Historic Buildings, Green Performance
There is a common myth that historic buildings are energy hogs that struggle to meet sustainability goals. While historic buildings do come with their own unique challenges, modernizing a historic building’s infrastructure and envelope can be extremely successful. At EYP, we integrate historic preservation and sustainability expertise from the beginning of a project. This allows our clients to maximize the potential that historic buildings offer to meet and even exceed desired energy performance criteria while preserving the character-defining features of our shared historic resources for future generations to appreciate.
We use a guided process to inform decision-making and help historic buildings achieve greener performance.
Understanding Existing Conditions
Establishing the current condition of the historic structure is a crucial first step to inform planning, management, and modernization. We examine the building for evidence of structural settling, water damage, efflorescence, mold, or spalling, among other issues, and record our findings. Using coupled heat and moisture analysis software, we examine how bulk water and water vapor move in and out of the wall assembly. This initial investigation helps form an overall picture of the building’s existing state and establish a baseline to benchmark energy improvement strategies.
Determining Protected Features and Energy Performance Requirements
Once we understand the building’s existing physical conditions, we determine the protected features as well as the targeted energy performance requirements. We use the Secretary of the Interior's Standards for the Treatment of Historic Properties to understand the building’s character-defining features. For many buildings, the features that are protected by preservation regulations are limited to the building exterior. Publicly owned properties may also protect interior features. Regardless of prior assessments, our team evaluates the entire building and strives to provide the greatest level of protection possible. Understanding what can and cannot be altered helps us set clear parameters for the project. Energy performance requirements for protected structures are often non-uniform, undefined, or negotiable. It is therefore critical to establish the energy targets early with all stakeholders, including review agencies. For a successful project, the modernization effort must navigate between these two requirements of protected features and contemporary energy performance.
Birch Bayh: A Model Citizen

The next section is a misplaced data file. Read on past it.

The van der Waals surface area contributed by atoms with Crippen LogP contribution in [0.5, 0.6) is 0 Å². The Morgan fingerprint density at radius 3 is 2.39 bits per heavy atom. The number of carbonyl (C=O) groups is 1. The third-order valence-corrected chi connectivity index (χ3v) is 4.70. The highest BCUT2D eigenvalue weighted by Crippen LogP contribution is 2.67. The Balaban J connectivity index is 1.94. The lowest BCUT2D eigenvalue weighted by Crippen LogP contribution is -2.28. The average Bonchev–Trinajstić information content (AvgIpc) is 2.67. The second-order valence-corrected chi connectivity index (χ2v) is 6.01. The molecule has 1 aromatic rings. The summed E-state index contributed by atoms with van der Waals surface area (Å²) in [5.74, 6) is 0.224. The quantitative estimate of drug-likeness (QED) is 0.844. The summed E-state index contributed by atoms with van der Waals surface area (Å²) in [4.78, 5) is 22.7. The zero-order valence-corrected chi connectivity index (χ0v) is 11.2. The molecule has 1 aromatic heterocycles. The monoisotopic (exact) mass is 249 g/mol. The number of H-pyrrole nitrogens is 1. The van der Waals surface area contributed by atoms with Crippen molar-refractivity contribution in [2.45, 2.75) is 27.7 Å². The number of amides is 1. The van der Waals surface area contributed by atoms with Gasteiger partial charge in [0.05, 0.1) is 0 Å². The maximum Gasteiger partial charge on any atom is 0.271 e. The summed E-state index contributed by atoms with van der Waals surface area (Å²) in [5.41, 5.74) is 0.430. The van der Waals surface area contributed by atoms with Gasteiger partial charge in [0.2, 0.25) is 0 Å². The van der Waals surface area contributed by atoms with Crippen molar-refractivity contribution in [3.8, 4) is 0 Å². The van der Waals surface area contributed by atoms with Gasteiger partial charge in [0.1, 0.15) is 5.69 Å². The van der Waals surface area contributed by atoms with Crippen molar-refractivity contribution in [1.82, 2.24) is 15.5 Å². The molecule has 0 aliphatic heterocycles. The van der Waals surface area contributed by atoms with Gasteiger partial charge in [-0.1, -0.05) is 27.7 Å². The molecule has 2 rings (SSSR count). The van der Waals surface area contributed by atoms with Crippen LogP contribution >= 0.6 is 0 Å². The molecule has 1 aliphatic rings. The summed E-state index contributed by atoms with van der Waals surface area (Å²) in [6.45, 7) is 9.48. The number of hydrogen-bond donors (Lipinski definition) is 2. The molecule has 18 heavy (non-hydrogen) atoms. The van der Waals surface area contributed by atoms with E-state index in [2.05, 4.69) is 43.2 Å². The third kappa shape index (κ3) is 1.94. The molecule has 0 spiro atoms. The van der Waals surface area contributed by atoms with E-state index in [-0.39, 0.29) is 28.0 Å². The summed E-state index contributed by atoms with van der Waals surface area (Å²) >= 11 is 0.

Listed on the National Register of Historic Places, this 100-year-old federal building and courthouse required modernization to extend its useful life. The LEED design incorporates energy-efficient heating and cooling using a building automation control system, which combined with a proactive facility management team, resulted in a decrease in energy use intensity (EUI) of 17.5 kBTU, 40% of the pre-modernization EUI. A 30,000 SF green roof helps insulate the structure, while a rainwater harvesting system reduces water consumption by nearly 30%.
Modeling Improved Energy Performance
Using documentation of current conditions, we create moisture models, detailed thermal models, and whole building energy models to simulate improvement options. Models are iterated to arrive at the appropriate interventions and modernizations that negotiate between protected features and energy performance targets. Understanding how the proposed design impacts utility bill savings, life cycle costs, and payback over time helps our clients see the real ROI for building improvements.
After spending so much time measuring and simulating improvements, we relish the time spent on site during construction. Building interventions are closely coordinated with our in-house preservation experts and external partners, including architectural conservationists and building material experts. All upgrades are sensitively made to minimize disruptions to the historic building fabric and prevent mineral leeching into the soil.
A breakthrough design by Louis Kahn, the building is a National Historic Landmark. Our rehabilitation retained the signature feature of the exterior, the large windows that accentuate the cantilever at each corner of the lab towers. Preserving the original, custom fabricated, bent plate stainless-steel frames while installing high performance laminated glazing helped reduce the EUI of the building a remarkable 72%, with 47% of that reduction directly attributable to the envelope improvements.
The Value of an Integrated Team
Leveraging an in-house team of historic preservationist specialists, building performance analysts, and sustainability experts, we embrace collaboration to help historic buildings meet modern energy performance criteria. Having experts in all of these disciplines engaged in the project from day one enables us to integrate feedback from each discipline, incorporate proposed design changes, and measure the impact those changes will have on energy performance. We’re passionate about this kind of work, and our integrated design approach offers clients proven results to maintain their historic structures while improving energy performance.